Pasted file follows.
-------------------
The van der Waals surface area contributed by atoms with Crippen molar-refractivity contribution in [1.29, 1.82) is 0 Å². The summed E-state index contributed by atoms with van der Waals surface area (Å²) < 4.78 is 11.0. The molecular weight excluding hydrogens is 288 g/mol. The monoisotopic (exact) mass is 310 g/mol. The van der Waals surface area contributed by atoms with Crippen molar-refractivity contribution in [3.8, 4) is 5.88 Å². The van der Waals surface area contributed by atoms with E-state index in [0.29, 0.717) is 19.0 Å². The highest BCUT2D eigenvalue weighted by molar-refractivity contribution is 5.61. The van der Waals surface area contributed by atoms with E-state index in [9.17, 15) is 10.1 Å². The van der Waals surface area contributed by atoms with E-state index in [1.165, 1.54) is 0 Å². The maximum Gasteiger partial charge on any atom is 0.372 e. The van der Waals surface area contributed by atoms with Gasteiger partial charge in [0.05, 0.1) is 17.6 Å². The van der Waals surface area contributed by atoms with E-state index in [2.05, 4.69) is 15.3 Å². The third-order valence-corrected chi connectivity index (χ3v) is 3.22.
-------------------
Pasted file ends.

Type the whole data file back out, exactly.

The van der Waals surface area contributed by atoms with Crippen molar-refractivity contribution in [1.29, 1.82) is 0 Å². The summed E-state index contributed by atoms with van der Waals surface area (Å²) < 4.78 is 11.0. The molecular weight excluding hydrogens is 288 g/mol. The monoisotopic (exact) mass is 310 g/mol. The van der Waals surface area contributed by atoms with Crippen molar-refractivity contribution in [3.8, 4) is 5.88 Å². The van der Waals surface area contributed by atoms with E-state index in [0.29, 0.717) is 19.0 Å². The highest BCUT2D eigenvalue weighted by molar-refractivity contribution is 5.61. The van der Waals surface area contributed by atoms with E-state index in [9.17, 15) is 10.1 Å². The van der Waals surface area contributed by atoms with E-state index in [1.165, 1.54) is 0 Å². The maximum Gasteiger partial charge on any atom is 0.372 e. The van der Waals surface area contributed by atoms with Gasteiger partial charge in [0.05, 0.1) is 17.6 Å². The van der Waals surface area contributed by atoms with E-state index in [2.05, 4.69) is 15.3 Å². The third-order valence-corrected chi connectivity index (χ3v) is 3.22.